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Guantanamo Prosecutor to Speak Against Torture

A major figure in the international debate over the U.S. policy of using torture on its “war-on-terror” detainees will speak at NC State at noon Friday, Feb. 1, in Caldwell Hall, Room G-107. Col. Morris “Moe” Davis, a 25-year Air Force veteran, served as chief prosecutor for the military commissions at Guantanamo Bay from 2005 to 2007.  He resigned because he objected to the use of evidence obtained by torture and political interference in the trials.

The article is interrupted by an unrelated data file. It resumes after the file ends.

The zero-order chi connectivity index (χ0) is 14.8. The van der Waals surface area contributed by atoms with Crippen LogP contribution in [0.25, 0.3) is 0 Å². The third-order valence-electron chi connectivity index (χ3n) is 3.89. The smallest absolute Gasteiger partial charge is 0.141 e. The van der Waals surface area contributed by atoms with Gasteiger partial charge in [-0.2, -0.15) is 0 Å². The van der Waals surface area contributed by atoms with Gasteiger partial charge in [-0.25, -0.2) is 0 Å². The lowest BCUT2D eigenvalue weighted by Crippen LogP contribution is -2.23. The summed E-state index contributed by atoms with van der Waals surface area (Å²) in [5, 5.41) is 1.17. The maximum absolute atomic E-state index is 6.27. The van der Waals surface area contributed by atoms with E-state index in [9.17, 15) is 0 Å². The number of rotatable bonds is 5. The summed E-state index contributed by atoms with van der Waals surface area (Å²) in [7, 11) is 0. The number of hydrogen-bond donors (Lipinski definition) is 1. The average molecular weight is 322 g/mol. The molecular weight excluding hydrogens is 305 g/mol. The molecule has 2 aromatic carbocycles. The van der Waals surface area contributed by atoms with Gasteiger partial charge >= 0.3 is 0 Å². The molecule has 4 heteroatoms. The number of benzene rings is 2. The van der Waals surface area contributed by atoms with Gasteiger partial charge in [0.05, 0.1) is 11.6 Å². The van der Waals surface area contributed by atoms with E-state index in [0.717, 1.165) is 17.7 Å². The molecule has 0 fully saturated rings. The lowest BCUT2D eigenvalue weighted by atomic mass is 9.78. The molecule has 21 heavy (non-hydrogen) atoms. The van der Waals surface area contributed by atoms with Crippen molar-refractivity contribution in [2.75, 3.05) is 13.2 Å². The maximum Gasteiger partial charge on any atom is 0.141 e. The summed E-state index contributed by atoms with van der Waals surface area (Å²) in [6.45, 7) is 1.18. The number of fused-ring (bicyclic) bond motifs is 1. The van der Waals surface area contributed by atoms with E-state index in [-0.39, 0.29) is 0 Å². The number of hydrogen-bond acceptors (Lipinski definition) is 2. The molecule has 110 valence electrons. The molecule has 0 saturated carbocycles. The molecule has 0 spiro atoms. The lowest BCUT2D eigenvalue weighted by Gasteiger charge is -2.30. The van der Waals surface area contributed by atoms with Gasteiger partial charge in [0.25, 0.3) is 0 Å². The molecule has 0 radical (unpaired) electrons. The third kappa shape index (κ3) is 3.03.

“The United States cannot stand up for justice and the rule of law when it sits idly on its own record of torture,” Davis wrote in March 2011. “It diminishes the weight of its moral authority to influence others around the world when it treats its binding legal obligations as options it can choose to exercise or ignore.”

Davis argues here that it is time to make Guantanamo testimony public and to declassify the new congressional report on Bush-era interrogation methods.

The event, sponsored by the political science department and NC Stop Torture Now, is free and open to the public.

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